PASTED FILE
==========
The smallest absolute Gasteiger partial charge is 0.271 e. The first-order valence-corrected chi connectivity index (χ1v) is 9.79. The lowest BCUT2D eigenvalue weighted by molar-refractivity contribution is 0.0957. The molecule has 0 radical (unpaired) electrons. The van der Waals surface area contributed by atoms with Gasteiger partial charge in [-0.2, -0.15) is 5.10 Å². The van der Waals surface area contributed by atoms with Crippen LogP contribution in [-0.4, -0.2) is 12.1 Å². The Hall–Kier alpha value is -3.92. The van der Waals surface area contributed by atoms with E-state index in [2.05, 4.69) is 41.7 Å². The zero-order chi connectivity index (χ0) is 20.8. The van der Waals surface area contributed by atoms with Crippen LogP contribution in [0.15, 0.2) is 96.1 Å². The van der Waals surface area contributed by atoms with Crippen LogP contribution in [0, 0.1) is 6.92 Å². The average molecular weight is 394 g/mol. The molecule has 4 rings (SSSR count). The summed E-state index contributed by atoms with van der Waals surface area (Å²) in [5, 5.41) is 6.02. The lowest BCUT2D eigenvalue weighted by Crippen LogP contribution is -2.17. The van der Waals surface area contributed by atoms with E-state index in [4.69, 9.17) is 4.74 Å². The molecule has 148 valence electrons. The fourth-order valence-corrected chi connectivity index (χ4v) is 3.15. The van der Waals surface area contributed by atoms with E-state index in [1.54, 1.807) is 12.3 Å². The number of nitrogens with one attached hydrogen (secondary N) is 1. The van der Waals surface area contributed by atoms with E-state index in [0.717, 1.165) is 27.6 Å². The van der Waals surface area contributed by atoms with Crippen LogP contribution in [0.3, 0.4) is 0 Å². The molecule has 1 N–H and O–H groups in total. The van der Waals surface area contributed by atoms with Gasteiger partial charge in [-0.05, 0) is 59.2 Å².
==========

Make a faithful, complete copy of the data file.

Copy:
The smallest absolute Gasteiger partial charge is 0.271 e. The first-order valence-corrected chi connectivity index (χ1v) is 9.79. The lowest BCUT2D eigenvalue weighted by molar-refractivity contribution is 0.0957. The molecule has 0 radical (unpaired) electrons. The van der Waals surface area contributed by atoms with Gasteiger partial charge in [-0.2, -0.15) is 5.10 Å². The van der Waals surface area contributed by atoms with Crippen LogP contribution in [-0.4, -0.2) is 12.1 Å². The Hall–Kier alpha value is -3.92. The van der Waals surface area contributed by atoms with E-state index in [2.05, 4.69) is 41.7 Å². The zero-order chi connectivity index (χ0) is 20.8. The van der Waals surface area contributed by atoms with Crippen LogP contribution in [0.15, 0.2) is 96.1 Å². The van der Waals surface area contributed by atoms with Crippen LogP contribution in [0, 0.1) is 6.92 Å². The average molecular weight is 394 g/mol. The molecule has 4 rings (SSSR count). The summed E-state index contributed by atoms with van der Waals surface area (Å²) in [5, 5.41) is 6.02. The lowest BCUT2D eigenvalue weighted by Crippen LogP contribution is -2.17. The van der Waals surface area contributed by atoms with E-state index in [4.69, 9.17) is 4.74 Å². The molecule has 148 valence electrons. The fourth-order valence-corrected chi connectivity index (χ4v) is 3.15. The van der Waals surface area contributed by atoms with E-state index in [1.54, 1.807) is 12.3 Å². The number of nitrogens with one attached hydrogen (secondary N) is 1. The van der Waals surface area contributed by atoms with E-state index in [0.717, 1.165) is 27.6 Å². The van der Waals surface area contributed by atoms with Crippen LogP contribution in [0.3, 0.4) is 0 Å². The molecule has 1 N–H and O–H groups in total. The van der Waals surface area contributed by atoms with Gasteiger partial charge in [-0.05, 0) is 59.2 Å².